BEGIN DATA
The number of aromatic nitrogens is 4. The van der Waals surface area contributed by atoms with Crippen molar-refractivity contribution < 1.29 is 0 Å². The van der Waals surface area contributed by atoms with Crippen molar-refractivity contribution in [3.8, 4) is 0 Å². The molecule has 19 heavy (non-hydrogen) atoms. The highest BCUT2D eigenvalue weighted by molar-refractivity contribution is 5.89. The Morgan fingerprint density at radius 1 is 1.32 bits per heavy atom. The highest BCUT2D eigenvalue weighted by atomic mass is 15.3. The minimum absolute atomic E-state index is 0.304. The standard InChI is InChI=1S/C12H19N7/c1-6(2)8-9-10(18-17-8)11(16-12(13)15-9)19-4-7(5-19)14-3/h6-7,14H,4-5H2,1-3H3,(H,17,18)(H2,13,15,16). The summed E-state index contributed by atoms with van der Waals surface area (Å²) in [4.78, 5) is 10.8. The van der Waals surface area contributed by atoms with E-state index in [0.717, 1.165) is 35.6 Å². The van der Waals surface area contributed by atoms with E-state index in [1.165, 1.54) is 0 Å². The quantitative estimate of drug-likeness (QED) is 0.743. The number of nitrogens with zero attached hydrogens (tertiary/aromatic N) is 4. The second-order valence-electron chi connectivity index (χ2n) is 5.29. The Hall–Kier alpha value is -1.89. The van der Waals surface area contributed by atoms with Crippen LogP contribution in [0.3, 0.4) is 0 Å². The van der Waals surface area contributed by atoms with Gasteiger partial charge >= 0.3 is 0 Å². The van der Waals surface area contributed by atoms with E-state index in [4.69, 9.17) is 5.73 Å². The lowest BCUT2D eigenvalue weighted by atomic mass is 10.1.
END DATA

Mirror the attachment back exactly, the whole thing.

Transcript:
The number of aromatic nitrogens is 4. The van der Waals surface area contributed by atoms with Crippen molar-refractivity contribution < 1.29 is 0 Å². The van der Waals surface area contributed by atoms with Crippen molar-refractivity contribution in [3.8, 4) is 0 Å². The molecule has 19 heavy (non-hydrogen) atoms. The highest BCUT2D eigenvalue weighted by molar-refractivity contribution is 5.89. The Morgan fingerprint density at radius 1 is 1.32 bits per heavy atom. The highest BCUT2D eigenvalue weighted by atomic mass is 15.3. The minimum absolute atomic E-state index is 0.304. The standard InChI is InChI=1S/C12H19N7/c1-6(2)8-9-10(18-17-8)11(16-12(13)15-9)19-4-7(5-19)14-3/h6-7,14H,4-5H2,1-3H3,(H,17,18)(H2,13,15,16). The summed E-state index contributed by atoms with van der Waals surface area (Å²) in [4.78, 5) is 10.8. The van der Waals surface area contributed by atoms with E-state index in [0.717, 1.165) is 35.6 Å². The van der Waals surface area contributed by atoms with E-state index in [1.165, 1.54) is 0 Å². The quantitative estimate of drug-likeness (QED) is 0.743. The number of nitrogens with zero attached hydrogens (tertiary/aromatic N) is 4. The second-order valence-electron chi connectivity index (χ2n) is 5.29. The Hall–Kier alpha value is -1.89. The van der Waals surface area contributed by atoms with Crippen LogP contribution in [0.3, 0.4) is 0 Å². The van der Waals surface area contributed by atoms with Gasteiger partial charge >= 0.3 is 0 Å². The van der Waals surface area contributed by atoms with E-state index in [4.69, 9.17) is 5.73 Å². The lowest BCUT2D eigenvalue weighted by atomic mass is 10.1.